‘Its Only A Pocket Knife’ is the title of a ‘Anti Knife Crime’ self-written and devised short play that aimed to convey an important thought provoking message to young people through performances at Tendring College and several other High Schools in the surrounding area
The play portrays a defining and critical period in the lives of a group of young people within which one decides to carry, ‘but not use’, a pocket knife – but eventually does so as the various pressures and relationships within the group affect his judgement! The dialogue is incredibly accurate and shows how peer pressure, youthful relationships and inexperience so typical of the teenage years, conspire to result in the tragic ending that we read about far too often.
Within the original plans for this project the young people would have performed the play to young people both within their own college and through ‘outreach’ performances at a number of other High Schools and Colleges in the area – it was hoped that if involvement in the play, or seeing one of the performances of it, stops just one young person from carrying a knife, then it will have fulfilled its aims.
Regretably the initial performance was cancelled a few days prior to its scheduled date when the College had to ‘lock down’ because of the Covid outbreak. The continuation of the Covid restrictions also led to the cancellation of the planned performances at the other schools and given the duration of the Covid lockdown, it proved not to be possible to re-instigate the project at a future date with the same group of youngsters in the cast. The hope of picking back up on the project at a later date at the College’s Frinton location, equally proved not to be possible.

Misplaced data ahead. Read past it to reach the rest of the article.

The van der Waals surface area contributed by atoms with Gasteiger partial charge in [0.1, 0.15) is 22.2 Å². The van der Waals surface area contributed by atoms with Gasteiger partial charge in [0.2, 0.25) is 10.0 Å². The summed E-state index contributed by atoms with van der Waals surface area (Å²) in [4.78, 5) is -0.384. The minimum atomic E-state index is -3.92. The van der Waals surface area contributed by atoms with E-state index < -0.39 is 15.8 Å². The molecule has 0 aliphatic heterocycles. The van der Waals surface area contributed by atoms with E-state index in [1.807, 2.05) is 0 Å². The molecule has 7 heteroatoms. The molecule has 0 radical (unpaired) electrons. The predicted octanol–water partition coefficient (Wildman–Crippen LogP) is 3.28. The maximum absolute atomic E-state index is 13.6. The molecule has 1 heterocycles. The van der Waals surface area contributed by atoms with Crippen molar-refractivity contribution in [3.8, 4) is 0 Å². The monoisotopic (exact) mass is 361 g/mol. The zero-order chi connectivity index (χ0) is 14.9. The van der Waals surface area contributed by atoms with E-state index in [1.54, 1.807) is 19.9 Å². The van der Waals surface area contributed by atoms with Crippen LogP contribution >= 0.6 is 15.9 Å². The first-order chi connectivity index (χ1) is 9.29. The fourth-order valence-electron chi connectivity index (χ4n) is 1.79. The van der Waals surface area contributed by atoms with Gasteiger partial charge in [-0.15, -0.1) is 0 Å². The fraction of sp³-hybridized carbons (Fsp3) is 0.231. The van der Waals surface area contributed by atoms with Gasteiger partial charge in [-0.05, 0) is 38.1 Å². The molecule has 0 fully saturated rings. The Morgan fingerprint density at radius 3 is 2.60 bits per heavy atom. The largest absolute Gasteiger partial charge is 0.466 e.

Given the above circumstances there is no photographic record of the project or the young people from the period in which it was developed and rehearsed.
However, whilst those in the cast sadly missing out on the satisfaction and excitement they would have gained from actually performing and also in leading the discussion with those young people in the other local schools, the skills and experience that they gained from developing a script, the characters they portrayed and the message it sought to give, remain entirely valid. There is no doubt that this was still a valuable experience for those involved and they should feel justly proud of what they achieved.